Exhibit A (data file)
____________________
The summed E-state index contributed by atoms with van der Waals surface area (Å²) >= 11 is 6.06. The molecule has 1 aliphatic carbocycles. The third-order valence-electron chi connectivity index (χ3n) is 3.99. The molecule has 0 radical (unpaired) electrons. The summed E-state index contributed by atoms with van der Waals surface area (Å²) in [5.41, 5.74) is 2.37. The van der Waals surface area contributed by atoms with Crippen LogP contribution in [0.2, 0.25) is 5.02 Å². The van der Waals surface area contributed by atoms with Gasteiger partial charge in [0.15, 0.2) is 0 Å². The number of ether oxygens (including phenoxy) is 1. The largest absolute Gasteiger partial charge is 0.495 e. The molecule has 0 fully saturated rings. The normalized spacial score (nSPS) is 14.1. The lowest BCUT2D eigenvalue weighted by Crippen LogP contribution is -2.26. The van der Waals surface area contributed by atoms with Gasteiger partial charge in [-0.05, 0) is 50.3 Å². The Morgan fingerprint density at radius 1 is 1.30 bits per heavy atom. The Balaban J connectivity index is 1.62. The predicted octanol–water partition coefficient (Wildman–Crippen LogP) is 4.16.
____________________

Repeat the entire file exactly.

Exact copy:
The summed E-state index contributed by atoms with van der Waals surface area (Å²) >= 11 is 6.06. The molecule has 1 aliphatic carbocycles. The third-order valence-electron chi connectivity index (χ3n) is 3.99. The molecule has 0 radical (unpaired) electrons. The summed E-state index contributed by atoms with van der Waals surface area (Å²) in [5.41, 5.74) is 2.37. The van der Waals surface area contributed by atoms with Crippen LogP contribution in [0.2, 0.25) is 5.02 Å². The van der Waals surface area contributed by atoms with Gasteiger partial charge in [0.15, 0.2) is 0 Å². The number of ether oxygens (including phenoxy) is 1. The largest absolute Gasteiger partial charge is 0.495 e. The molecule has 0 fully saturated rings. The normalized spacial score (nSPS) is 14.1. The lowest BCUT2D eigenvalue weighted by Crippen LogP contribution is -2.26. The van der Waals surface area contributed by atoms with Gasteiger partial charge in [-0.05, 0) is 50.3 Å². The Morgan fingerprint density at radius 1 is 1.30 bits per heavy atom. The Balaban J connectivity index is 1.62. The predicted octanol–water partition coefficient (Wildman–Crippen LogP) is 4.16.